I’ve been trying to keep up with my weaving while travelling. Luckily fingerweaving can go anywhere. Here I took a photo of myself working in my hotel room in Basel, Switzerland.
I was in Basel, Switzerland in order to visit the AbeggStiftung.
One of the curators showed me around and let me examine a mid-asian skirt. A major component of the skirt is worked in 2-2 interlacing. Some of the pieces of 2-2 interlacing are probably 3 meters long … yes, this is possible with fingerweaving.
I made up a piece of 2-2 interlacing, using Peter Collingwood’s directions.
I completed the sample and mailed it to the AbeggStiftung for them to compare with the original.
While in Switzerland I also visited with Noemi Speiser. I’ve been blown away by her books. Her Manual of Braiding, for example brings such order to a wide variety of structures. I had to meet her. She is a delightful character. I only hope I’m half as sharp, should I make it to her age.
On to Munich where I met with Dagmar Drinkler. Over the past two years several people have referred me to Ms Drinkler’s article from the Archaeological Textiles Newsletter. She has recreated sprang pants, following inspiration in Greek painted sculptures.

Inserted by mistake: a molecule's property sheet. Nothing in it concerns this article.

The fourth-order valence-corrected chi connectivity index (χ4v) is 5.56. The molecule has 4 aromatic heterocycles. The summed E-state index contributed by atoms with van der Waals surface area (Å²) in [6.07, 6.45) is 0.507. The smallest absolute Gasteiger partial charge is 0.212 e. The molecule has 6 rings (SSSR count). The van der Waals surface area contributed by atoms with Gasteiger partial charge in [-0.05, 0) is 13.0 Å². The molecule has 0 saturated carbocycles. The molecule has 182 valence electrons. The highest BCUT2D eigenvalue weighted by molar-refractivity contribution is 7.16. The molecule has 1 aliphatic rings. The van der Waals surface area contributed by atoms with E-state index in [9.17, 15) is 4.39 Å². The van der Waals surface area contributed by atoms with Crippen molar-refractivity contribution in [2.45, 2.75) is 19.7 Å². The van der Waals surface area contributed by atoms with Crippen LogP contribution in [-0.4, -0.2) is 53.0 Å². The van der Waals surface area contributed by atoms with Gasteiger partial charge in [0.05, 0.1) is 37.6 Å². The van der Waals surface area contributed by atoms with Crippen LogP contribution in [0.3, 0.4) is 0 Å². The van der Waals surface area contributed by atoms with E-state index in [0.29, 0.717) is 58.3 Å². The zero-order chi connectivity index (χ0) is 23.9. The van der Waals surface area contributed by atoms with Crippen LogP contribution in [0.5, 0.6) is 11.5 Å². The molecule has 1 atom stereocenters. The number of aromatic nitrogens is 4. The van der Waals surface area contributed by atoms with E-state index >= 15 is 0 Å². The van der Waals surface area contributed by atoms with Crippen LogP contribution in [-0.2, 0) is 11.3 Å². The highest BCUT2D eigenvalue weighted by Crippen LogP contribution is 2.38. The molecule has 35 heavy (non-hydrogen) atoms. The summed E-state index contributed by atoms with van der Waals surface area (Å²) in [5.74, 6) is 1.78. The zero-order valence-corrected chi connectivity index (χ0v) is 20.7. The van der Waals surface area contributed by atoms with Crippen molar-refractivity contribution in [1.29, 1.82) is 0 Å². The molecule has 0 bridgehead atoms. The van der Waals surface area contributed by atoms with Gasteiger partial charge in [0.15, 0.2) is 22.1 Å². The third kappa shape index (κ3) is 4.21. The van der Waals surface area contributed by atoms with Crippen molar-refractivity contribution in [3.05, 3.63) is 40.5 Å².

Now on to Holland where I hope to meet Blue (of denblauenswaen fame) and Fenny Nijman.
Manchester UK was the site of the 2nd International Braiding Conference. It was an amazing opportunity to meet top experts from a variety of braiding techniques. I attended Joy Boutrup’s class on loop manipulated braids, and made several myself.
Simple braids can be made by one person. We learned how to work together making even more complex braids.
It was then my turn to teach sprang.
We spent a day at Macclesfield, learning about the English silk industry. I also visited Platt Hall and the Stockport Hat Museum. Very interesting.
On to Lyon where I was treated to backroom tours of the Guimet Museum and the Textile Museum. I was priveleged to view some sprang bonnets associated with mummies in these collections. I am going to have to set aside some time now to try to replicate some of the designs.
Presently I am in Bern, on my way to visit the Abegg Stiftung.
They call themselves the Confederated Helveticans.
Carol acknowledges that we are on Treaty 1 territory, the traditional gathering place of the Anishinaabe, Cree, Oji-Cree, Dakota and Dene people and the traditional homeland of the Métis people. Carol also acknowledges that sprang is part of many indigenous traditions and found in various forms all over the world. Let us re-discover this technique together.
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